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Disrupt Space summit successfully kickstarts the commercial space sector in Europe

The first Disrupt Space summit was held on 7-8 April 2016. Over the course of two days, 200 top entrepreneurs and decision makers from across the world came to Bremen, Germany, to solve global industry and sustainability challenges using space proposed by select international organizations and participated in high-level workshops and panel discussions. The event received overwhelming positive feedback and considerable media attention including an international evening news segment on CCTV-America. SpaceWatch Middle East contributor and ThorGroup GmbH’s Chief Operating Officer, Torsten Kriening, attended Disrupt Space and provides readers with an overview.

Disrupt Space panel on Next Generation Space Entrepreneurs with Candace Johnson, Julien Tallineau, Patrick Neumann, Wendy Mensink, Daniel Faber, Krzysztof Kanawka
Disrupt Space panel on Next Generation Space Entrepreneurs with Candace Johnson, Julien Tallineau, Patrick Neumann, Wendy Mensink, Daniel Faber, and Krzysztof Kanawka. Photograph by Torsten Kriening.

The Disrupt Space summit saw participants travelling to Bremen from 19 countries including from Europe, United States, Canada, Singapore, Australia and Kuwait.

15 teams of international and interdisciplinary entrepreneurs spent two days solving six industry and sustainability challenges presented by the United Nations World Food Program, Made in Space, the European Space Agency, Airbus Defence and Space and Local Motors. Each organization chose a winning team. These winning teams also received a €3000 stipend from the City of Bremen to travel to Silicon Valley in the United States this summer as part of an official delegation of space cluster leaders headed by Martin Günthner, the Minister of Economic Affairs, Labour, and Ports.

Winning teams include:

  • ESPACIO who propose an Earth observation and data analytics platform to support farmers in rural area with location-based real-time information.
  • Starshine who aim to create an exclusive brand that manufactures unique luxury products in space using in-orbit 3D-printers.
  • Luna Horizon who aim to use in-situ manufactured solar panels on the surface of the moon to power satellites around Earth’s orbit.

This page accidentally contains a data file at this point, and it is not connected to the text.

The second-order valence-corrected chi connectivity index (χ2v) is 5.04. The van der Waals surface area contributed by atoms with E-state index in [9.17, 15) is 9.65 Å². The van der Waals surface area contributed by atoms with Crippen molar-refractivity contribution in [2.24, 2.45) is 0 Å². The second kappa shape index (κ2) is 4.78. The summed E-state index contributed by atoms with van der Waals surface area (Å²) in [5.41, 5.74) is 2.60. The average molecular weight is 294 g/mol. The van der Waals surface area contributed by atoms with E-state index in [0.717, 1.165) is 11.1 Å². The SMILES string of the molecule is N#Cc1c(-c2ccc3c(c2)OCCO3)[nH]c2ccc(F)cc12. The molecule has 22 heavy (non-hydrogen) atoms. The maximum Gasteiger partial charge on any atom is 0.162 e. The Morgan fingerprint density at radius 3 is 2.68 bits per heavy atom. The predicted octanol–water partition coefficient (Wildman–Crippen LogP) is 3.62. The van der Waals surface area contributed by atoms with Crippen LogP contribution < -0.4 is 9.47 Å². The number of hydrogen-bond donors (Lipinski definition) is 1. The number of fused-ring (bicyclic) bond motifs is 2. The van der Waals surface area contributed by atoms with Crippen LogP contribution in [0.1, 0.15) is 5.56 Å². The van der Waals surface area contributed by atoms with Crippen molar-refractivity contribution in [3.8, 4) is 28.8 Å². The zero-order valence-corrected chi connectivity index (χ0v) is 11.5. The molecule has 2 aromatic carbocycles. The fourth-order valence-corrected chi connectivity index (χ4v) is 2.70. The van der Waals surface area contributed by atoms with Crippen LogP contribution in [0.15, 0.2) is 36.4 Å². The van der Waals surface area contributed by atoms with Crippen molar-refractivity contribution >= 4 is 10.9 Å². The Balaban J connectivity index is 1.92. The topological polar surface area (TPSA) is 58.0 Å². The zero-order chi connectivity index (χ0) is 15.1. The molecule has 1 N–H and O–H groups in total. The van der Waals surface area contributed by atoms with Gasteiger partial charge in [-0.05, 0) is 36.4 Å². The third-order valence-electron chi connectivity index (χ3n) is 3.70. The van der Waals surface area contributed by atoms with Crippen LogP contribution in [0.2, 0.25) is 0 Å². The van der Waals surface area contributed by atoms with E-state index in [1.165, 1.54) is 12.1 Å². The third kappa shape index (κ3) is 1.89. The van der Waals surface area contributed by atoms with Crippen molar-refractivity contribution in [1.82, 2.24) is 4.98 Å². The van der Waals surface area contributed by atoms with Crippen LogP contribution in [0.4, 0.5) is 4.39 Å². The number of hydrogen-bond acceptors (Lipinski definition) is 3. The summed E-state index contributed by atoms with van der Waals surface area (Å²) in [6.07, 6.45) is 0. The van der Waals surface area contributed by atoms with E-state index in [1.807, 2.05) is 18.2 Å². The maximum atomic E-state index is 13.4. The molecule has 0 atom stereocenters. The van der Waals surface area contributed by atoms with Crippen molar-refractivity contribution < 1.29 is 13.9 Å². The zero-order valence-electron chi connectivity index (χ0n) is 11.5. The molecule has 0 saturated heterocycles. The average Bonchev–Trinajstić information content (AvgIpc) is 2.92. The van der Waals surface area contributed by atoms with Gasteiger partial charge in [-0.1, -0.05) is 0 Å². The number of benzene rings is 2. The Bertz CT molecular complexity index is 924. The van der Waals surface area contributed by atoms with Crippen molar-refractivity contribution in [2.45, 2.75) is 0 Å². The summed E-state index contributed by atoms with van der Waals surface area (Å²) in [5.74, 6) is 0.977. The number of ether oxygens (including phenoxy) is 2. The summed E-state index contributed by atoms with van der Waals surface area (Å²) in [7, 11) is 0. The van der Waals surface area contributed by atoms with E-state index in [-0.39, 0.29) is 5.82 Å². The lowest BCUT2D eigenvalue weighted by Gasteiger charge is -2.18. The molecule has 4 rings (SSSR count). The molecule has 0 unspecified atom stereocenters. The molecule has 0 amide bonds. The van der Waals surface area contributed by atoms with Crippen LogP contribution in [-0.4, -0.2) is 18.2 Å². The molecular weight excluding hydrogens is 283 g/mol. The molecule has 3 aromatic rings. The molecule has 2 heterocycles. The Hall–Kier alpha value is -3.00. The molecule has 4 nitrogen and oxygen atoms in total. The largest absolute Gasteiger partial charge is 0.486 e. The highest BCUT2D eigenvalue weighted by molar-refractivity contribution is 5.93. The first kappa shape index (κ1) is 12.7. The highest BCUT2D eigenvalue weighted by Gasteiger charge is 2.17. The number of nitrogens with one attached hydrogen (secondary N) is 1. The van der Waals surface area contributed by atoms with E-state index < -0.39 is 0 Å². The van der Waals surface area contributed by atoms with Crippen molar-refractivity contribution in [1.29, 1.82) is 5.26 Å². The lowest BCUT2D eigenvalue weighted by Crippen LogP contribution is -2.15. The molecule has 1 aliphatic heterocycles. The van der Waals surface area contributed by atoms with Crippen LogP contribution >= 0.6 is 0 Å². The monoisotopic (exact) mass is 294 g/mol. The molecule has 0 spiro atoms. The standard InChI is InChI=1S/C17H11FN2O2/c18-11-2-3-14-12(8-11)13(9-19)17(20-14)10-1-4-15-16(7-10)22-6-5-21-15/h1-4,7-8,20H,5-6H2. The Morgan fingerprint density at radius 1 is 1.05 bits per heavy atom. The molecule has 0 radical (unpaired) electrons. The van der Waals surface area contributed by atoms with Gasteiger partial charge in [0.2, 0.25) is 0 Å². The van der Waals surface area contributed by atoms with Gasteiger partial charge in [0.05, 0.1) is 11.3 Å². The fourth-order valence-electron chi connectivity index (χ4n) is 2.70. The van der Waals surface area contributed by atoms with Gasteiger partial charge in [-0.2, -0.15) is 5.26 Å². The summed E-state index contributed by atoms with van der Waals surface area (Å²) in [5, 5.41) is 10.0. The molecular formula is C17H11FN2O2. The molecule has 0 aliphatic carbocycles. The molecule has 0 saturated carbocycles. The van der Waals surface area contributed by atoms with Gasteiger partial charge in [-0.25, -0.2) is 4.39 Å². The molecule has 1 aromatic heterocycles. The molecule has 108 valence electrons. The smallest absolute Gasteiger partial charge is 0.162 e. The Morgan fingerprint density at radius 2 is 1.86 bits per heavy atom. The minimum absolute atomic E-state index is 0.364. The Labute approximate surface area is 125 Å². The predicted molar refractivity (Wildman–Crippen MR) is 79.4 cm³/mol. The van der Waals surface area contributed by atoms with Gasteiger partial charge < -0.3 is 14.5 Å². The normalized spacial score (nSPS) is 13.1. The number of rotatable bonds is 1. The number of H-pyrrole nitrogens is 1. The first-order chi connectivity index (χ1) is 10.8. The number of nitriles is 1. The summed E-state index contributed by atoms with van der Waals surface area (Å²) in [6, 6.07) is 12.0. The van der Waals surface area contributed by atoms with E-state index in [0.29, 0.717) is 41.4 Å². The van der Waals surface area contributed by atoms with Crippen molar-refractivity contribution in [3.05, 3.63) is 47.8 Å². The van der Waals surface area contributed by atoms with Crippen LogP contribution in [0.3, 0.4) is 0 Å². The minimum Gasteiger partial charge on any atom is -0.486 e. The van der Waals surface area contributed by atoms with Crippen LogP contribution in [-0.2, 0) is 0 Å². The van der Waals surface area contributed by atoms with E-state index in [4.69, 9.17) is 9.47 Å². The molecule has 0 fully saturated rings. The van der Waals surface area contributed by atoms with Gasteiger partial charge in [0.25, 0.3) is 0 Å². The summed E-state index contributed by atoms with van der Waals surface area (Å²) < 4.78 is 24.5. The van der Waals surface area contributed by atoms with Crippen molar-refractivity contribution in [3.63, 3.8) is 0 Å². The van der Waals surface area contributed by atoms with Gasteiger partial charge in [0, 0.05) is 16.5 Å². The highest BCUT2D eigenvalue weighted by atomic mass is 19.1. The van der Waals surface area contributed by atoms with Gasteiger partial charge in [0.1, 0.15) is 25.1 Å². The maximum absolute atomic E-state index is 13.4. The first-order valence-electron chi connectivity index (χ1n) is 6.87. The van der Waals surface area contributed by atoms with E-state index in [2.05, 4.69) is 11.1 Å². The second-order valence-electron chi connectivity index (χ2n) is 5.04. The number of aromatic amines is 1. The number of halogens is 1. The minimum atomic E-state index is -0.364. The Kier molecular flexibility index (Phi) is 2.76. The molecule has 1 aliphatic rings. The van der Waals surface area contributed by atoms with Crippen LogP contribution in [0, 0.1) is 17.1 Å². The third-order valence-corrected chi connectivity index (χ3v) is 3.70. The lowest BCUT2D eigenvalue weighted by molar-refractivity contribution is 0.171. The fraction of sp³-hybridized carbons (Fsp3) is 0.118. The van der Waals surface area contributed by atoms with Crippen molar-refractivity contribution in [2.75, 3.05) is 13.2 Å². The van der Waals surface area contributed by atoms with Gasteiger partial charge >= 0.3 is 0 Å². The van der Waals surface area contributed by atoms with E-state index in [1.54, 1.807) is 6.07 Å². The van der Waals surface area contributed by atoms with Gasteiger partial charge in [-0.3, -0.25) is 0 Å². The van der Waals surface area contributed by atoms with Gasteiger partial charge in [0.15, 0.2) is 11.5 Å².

• Space Mining Access who intend to be the first delivery service in space by providing mining companies an all-round carefree package with the goal of keeping transportation costs low and let customers focus on their core business.
  • Overview VR whose mission is to provide high resolution, fully immersive virtual reality experience to 1 billion people on Earth from within rocket cockpits, the International Space Station, and free-floating satellite platforms.
  • Building Blocks for a Better Life who will provide low-tech modular-based communication devices linked to either ground stations or satellites, providing Internet connectivity to remote communities using co-creation techniques.

The winning teams will collaborate with the organizations who provided the challenges and Disrupt Space in the coming months in order to realize these startup concepts.

Ahmed Mahmoud, a participant at the Disrupt Space summit and team member of ESPACIO, said:

The Disrupt Space summit brought together innovators, entrepreneurs and investors from many parts of the world to connect, provide feedback and build a network that is turning dreams into businesses. I admired the energy and focus that entrepreneurs had during the summit towards solving seemingly impossible challenges.

The summit also saw the attendance of 20 existing space startup companies that competed against each other by convincing close to 80 decision makers to vote for them. The five finalists pitched to a panel of investors on the second day with the winning startup receiving a €6000 stipend for the delegation to travel to Silicon Valley. The five finalists include:

  • Blue Dot Solutions, a Polish startup that is creating services and products based on Earth Observation, Global Navigation Satellite Systems, and ground sensor data for emergency response management and quality of life.
  • Deep Space Industries, an American asteroid mining startup that aims to provide technical resources, capabilities, and system integration required to prospect for, harvest, process, manufacture and market in-space resources.
  • Ripple Aerospace, a Norwegian launch services startup specializing in sea-launched spacecraft for a scalable and flexible launch system.
  • Vali, a Bremen-based software startup which enables engineers to collaboratively build better and cheaper satellites.

After considerable deliberation, the panel of judges chose Deep Space Industries as the winner among the five finalists.

Daniel Faber, CEO of Deep Space Industries and winner of the pitching competition at the Disrupt Space summit, said:

The Disrupt Space summit brought together a large number of amazing entrepreneurs from around Europe and the world who are intent on reinventing the space industry. The environment of collaboration and the connections to supporters within the existing industry will provide a great launch pad for a number of high quality startups.

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